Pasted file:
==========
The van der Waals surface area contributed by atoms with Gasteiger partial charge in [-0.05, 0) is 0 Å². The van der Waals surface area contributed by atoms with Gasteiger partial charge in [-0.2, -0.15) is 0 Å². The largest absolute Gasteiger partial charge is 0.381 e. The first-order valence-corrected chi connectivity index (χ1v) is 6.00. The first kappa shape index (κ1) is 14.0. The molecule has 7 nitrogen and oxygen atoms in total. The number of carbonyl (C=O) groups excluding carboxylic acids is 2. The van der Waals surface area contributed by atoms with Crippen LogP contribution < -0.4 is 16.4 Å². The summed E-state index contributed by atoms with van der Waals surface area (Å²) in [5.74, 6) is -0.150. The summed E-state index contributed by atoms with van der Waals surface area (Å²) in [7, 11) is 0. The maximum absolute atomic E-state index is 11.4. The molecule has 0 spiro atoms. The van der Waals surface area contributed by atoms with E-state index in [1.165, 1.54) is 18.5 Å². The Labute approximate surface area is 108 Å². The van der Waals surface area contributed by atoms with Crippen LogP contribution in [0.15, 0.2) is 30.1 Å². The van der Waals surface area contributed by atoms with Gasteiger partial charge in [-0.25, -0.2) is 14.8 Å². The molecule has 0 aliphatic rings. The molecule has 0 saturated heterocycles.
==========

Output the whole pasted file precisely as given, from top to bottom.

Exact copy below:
The van der Waals surface area contributed by atoms with Gasteiger partial charge in [-0.05, 0) is 0 Å². The van der Waals surface area contributed by atoms with Gasteiger partial charge in [-0.2, -0.15) is 0 Å². The largest absolute Gasteiger partial charge is 0.381 e. The first-order valence-corrected chi connectivity index (χ1v) is 6.00. The first kappa shape index (κ1) is 14.0. The molecule has 7 nitrogen and oxygen atoms in total. The number of carbonyl (C=O) groups excluding carboxylic acids is 2. The van der Waals surface area contributed by atoms with Crippen LogP contribution < -0.4 is 16.4 Å². The summed E-state index contributed by atoms with van der Waals surface area (Å²) in [5.74, 6) is -0.150. The summed E-state index contributed by atoms with van der Waals surface area (Å²) in [7, 11) is 0. The maximum absolute atomic E-state index is 11.4. The molecule has 0 spiro atoms. The van der Waals surface area contributed by atoms with E-state index in [1.165, 1.54) is 18.5 Å². The Labute approximate surface area is 108 Å². The van der Waals surface area contributed by atoms with Crippen LogP contribution in [0.15, 0.2) is 30.1 Å². The van der Waals surface area contributed by atoms with Gasteiger partial charge in [-0.25, -0.2) is 14.8 Å². The molecule has 0 aliphatic rings. The molecule has 0 saturated heterocycles.